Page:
Rejected Tweets from the Cardinals' Social Media Team

By: David Temple


You’re an aspiring DJ. Her brain injury gives her a proclivity to cheap plastic things. On May 17th, it’s a win-win.

You think bobbles will be enough to win her love. She’s planning on leaving you tomorrow. On May 17th, it’s a win-win.

You love baseball. She is disappointed by your misrepresentation on Tinder. On May 17th, it’s a win-win.

You love baseball. She drives you to the game because of your DUIs. On May 17th, it’s a win-win.

You want to buy a hotdog. She knows you’re just going to go to Wendy’s after the game. On May 17th, it’s a win-win.

You love the Cardinals. She’s been writing a secret blog about how crappy a boyfriend you’ve been. On May 17th, it’s a win-win.

You love quoting that Musial home hits vs. road hits stat. She knows you’ve been screwing it up for years and puts up with you anyway. On May 17th, it’s a win-win.

You torched a Saab like a pile of leaves. She’s gone to find some better wheels. On May 17th, it’s a win-win.

Your work connection got you the tickets. Her credit card paid for the beers. On May 17th, it’s a win-win.

You have very smooth legs. She has very smooth legs. On May 17th, it’s a shin-shin.

You are a reporter and adventurer who travels around the world. She is a dog named Snowy. On May 17th, it’s a Tintin.

You are Joe Mauer. She’s Miguel Sano. On May 17th, it’s a Twin-Twin.

You are a former 80’s MTV personality. She’s a frontier medicine woman. On May 17th, it’s a Quinn-Quinn.

This job sucks. Just fire me already, Todd.

A Crab Thinks About the 10-Day DL

By: Trevor Strunk

When Major League Baseball suggested the 10-Day DL as a sort of halfway point or compromise between the onerous 15-Day DL and the listless slog of Day-To-Day injury status, most of us were convinced it was a good thing. Heck, I’m sure most of us still believe it’s a good thing. Without a midpoint, managers would just ride their stars into the ground instead of playing it safe with nagging injuries; now with a 10 day option, a manager can feasibly coast and let their players rest instead of play hurt. And who couldn’t love such a compromise?

Well, me for one! And it’s for two reasons, one serious and the other utterly frivolous. First, the serious reason:

The 10-Day DL is great on paper, but has been gamified by a series of managers and GMs looking for any feasible advantage in the brutal game we all love so well. And so we enter the irritating world of the phantom injury, wherein players who need a “mental break” or who simply are performing badly can be shunted off to the local Days Inn for a quick break. And while I am all for mental health and physical caution, I cannot quite convince myself that when Corey Kluber hits the 10-Day DL, he’s getting all the rehab and talk therapy he can handle.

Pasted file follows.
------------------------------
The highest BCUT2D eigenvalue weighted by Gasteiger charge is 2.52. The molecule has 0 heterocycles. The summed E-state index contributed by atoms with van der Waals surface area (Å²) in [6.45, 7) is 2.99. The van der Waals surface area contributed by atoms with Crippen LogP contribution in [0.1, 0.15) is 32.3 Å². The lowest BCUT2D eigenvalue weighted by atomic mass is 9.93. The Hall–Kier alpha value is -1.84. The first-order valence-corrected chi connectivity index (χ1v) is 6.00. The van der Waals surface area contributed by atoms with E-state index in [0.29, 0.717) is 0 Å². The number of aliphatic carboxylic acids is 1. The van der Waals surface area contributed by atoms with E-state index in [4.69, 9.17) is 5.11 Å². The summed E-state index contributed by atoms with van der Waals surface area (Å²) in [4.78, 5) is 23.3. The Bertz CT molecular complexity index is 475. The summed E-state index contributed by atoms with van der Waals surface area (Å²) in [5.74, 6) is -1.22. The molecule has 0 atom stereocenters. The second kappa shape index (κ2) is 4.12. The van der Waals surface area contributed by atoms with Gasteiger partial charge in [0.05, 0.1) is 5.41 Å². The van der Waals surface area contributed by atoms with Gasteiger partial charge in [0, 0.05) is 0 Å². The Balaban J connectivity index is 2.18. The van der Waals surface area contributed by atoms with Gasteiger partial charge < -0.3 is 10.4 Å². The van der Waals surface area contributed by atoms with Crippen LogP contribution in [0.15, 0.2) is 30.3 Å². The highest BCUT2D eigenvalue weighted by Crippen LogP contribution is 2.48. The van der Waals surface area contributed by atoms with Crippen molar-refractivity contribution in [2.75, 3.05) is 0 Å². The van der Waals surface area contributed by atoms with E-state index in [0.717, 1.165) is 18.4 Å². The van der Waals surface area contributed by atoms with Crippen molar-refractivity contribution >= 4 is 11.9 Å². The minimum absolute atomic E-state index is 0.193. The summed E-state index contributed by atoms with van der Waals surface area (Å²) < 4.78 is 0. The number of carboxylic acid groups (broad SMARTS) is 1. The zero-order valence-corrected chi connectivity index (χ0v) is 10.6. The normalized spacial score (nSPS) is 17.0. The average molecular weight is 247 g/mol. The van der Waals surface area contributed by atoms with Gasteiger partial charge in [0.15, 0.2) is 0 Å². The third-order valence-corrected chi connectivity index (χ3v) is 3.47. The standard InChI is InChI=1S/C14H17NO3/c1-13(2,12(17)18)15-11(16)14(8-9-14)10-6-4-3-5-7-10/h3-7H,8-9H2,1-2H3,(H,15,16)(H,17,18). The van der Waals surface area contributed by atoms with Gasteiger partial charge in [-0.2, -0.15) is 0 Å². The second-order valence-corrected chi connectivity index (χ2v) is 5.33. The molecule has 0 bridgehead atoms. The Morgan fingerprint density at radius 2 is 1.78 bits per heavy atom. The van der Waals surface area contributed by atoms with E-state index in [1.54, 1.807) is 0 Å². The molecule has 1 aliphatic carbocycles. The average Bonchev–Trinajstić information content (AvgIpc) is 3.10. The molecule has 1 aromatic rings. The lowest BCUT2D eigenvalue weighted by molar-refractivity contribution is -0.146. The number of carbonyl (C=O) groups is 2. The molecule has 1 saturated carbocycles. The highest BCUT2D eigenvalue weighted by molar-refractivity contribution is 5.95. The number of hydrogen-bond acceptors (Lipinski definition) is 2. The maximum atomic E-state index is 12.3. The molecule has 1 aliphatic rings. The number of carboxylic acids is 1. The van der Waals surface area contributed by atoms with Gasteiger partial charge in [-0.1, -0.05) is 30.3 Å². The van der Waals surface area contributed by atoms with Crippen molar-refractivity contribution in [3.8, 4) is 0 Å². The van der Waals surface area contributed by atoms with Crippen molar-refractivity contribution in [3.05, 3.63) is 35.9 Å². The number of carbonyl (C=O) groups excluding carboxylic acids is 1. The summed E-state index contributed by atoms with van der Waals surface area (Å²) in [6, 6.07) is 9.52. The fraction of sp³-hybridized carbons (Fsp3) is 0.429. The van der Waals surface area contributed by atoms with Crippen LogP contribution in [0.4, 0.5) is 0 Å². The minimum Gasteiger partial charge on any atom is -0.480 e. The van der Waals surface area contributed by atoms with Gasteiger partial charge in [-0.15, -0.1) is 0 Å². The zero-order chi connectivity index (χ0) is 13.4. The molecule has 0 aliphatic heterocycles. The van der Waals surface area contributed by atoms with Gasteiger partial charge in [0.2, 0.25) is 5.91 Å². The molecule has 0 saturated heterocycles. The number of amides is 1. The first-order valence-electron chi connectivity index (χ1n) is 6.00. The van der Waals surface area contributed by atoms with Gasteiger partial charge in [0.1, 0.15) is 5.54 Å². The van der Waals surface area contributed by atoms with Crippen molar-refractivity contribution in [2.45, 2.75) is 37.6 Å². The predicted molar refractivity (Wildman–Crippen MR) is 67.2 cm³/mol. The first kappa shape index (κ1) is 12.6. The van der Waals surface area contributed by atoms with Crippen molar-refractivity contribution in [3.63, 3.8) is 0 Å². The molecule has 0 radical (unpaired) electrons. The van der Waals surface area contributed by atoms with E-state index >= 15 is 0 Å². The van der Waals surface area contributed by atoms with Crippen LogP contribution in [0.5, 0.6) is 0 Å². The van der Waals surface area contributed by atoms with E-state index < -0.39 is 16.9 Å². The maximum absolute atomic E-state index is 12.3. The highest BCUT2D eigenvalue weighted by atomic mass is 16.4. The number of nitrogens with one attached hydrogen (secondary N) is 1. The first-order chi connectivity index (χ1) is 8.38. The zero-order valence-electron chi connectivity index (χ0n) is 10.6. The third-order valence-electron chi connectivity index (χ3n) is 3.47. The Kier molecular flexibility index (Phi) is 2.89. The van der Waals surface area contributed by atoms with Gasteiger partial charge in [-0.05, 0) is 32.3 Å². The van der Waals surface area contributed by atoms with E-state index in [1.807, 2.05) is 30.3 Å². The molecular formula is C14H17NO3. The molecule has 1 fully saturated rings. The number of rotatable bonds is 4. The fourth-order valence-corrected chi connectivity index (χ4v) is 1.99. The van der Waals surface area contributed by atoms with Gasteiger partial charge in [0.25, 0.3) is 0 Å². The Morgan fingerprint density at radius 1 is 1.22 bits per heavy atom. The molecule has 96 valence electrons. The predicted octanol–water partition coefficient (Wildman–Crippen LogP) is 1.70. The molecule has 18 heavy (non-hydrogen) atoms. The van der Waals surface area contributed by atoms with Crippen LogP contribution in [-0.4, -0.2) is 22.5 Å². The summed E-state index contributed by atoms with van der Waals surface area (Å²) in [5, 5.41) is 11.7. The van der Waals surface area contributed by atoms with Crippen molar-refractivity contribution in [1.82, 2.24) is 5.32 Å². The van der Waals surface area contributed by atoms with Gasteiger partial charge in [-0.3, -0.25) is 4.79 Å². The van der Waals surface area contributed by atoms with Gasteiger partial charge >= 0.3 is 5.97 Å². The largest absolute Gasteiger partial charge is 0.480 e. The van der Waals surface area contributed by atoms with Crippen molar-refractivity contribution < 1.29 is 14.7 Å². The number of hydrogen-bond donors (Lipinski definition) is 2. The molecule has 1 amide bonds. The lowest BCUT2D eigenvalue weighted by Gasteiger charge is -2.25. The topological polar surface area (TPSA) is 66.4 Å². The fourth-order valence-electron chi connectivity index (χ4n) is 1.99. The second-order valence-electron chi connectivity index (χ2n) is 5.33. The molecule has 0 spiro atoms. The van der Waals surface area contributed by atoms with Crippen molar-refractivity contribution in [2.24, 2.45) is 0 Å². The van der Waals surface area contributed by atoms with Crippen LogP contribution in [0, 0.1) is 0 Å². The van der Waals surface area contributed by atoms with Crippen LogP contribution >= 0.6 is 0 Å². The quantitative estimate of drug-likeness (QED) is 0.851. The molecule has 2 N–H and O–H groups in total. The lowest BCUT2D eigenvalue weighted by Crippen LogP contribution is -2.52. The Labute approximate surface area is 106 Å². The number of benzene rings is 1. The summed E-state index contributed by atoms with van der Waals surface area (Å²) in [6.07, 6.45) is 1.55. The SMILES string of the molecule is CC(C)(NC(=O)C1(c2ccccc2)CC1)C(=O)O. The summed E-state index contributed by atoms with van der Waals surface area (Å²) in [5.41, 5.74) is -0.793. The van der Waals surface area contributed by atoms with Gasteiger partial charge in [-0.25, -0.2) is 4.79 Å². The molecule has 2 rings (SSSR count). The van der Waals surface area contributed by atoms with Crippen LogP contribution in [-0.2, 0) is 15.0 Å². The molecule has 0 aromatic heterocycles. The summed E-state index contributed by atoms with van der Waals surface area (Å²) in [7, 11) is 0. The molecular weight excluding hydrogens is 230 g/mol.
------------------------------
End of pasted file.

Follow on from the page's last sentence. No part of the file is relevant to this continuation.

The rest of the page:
I think, rather, that it’s pretty likely that this more humane version of the disabled list allows the managing bodies of baseball to maneuver the playing bodies in a way to maximize rosters and minimize risk. A player-forward move therefore is co-opted almost immediately by management as yet another tool in the forever-war of roster attrition. At least the players on the DL are pulling major league salaries, so this is more a gripe than a truly profound critique, but let’s agree that any method by which managers or coaches are more empowered to use the “mental break” — that canard that eludes all mental health diagnoses — is flawed-at-best.

But what, you’re asking, is the frivolous reason? Why, to paraphrase Homer Simpson, the 10-Day DL interferes with M.E. — My Enjoyment. Looking down a list of fantasy baseball players when setting my lineups in the morning and seeing 20 percent of the list on the 10-Day DL is pretty deflating. Getting excited about a young breakout star, just to see them hit the dreaded 10-Day DL with a tweak or a phantom injury is just the worst. Knowing my favorite ace or most feared hitter will probably find themselves taking a break on a disabled list because managers need a codified excuse to give their players a rest is out and out infuriating. It just…it harshes my buzz, man.

Ultimately, I have to admit, the 10-Day DL is a good thing for baseball to have. It’s important to provide as many avenues as possible for recovery and rest in the marathon of the MLB season. But I fear that this half-measure only empowers managers to further deny the need for regular mental and physical rest, and further stigmatizes the kind of player — hi Matt Harvey — who just needs a break, publicly, without being “injured.”

There’s no shame in the original disabled list: a day on the bench.

Thank you for reading

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